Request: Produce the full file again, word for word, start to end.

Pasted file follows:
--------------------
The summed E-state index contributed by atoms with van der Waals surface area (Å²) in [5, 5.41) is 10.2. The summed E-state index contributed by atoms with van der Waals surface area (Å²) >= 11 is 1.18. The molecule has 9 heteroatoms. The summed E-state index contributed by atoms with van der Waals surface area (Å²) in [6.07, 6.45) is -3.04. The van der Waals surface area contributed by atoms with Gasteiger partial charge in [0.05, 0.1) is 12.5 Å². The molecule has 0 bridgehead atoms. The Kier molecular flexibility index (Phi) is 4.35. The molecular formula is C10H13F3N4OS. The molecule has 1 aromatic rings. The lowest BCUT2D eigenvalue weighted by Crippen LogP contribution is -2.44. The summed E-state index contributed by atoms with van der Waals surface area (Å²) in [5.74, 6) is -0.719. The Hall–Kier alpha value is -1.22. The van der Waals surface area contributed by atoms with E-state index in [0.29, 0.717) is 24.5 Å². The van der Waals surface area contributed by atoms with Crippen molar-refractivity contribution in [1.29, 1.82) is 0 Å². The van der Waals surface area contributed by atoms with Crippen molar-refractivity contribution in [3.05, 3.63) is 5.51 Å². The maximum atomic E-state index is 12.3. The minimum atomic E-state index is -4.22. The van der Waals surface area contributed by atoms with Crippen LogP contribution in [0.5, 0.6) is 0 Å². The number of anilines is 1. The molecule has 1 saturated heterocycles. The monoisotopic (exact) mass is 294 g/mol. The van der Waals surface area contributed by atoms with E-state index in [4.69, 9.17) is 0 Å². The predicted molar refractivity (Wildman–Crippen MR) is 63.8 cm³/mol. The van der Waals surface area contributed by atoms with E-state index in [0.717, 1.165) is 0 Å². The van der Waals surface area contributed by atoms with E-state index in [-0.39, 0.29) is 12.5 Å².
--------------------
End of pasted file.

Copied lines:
The summed E-state index contributed by atoms with van der Waals surface area (Å²) in [5, 5.41) is 10.2. The summed E-state index contributed by atoms with van der Waals surface area (Å²) >= 11 is 1.18. The molecule has 9 heteroatoms. The summed E-state index contributed by atoms with van der Waals surface area (Å²) in [6.07, 6.45) is -3.04. The van der Waals surface area contributed by atoms with Gasteiger partial charge in [0.05, 0.1) is 12.5 Å². The molecule has 0 bridgehead atoms. The Kier molecular flexibility index (Phi) is 4.35. The molecular formula is C10H13F3N4OS. The molecule has 1 aromatic rings. The lowest BCUT2D eigenvalue weighted by Crippen LogP contribution is -2.44. The summed E-state index contributed by atoms with van der Waals surface area (Å²) in [5.74, 6) is -0.719. The Hall–Kier alpha value is -1.22. The van der Waals surface area contributed by atoms with E-state index in [0.29, 0.717) is 24.5 Å². The van der Waals surface area contributed by atoms with Crippen molar-refractivity contribution in [1.29, 1.82) is 0 Å². The van der Waals surface area contributed by atoms with Crippen molar-refractivity contribution in [3.05, 3.63) is 5.51 Å². The maximum atomic E-state index is 12.3. The minimum atomic E-state index is -4.22. The van der Waals surface area contributed by atoms with Crippen LogP contribution in [0.5, 0.6) is 0 Å². The number of anilines is 1. The molecule has 1 saturated heterocycles. The monoisotopic (exact) mass is 294 g/mol. The van der Waals surface area contributed by atoms with E-state index in [4.69, 9.17) is 0 Å². The predicted molar refractivity (Wildman–Crippen MR) is 63.8 cm³/mol. The van der Waals surface area contributed by atoms with E-state index in [0.717, 1.165) is 0 Å². The van der Waals surface area contributed by atoms with E-state index in [-0.39, 0.29) is 12.5 Å².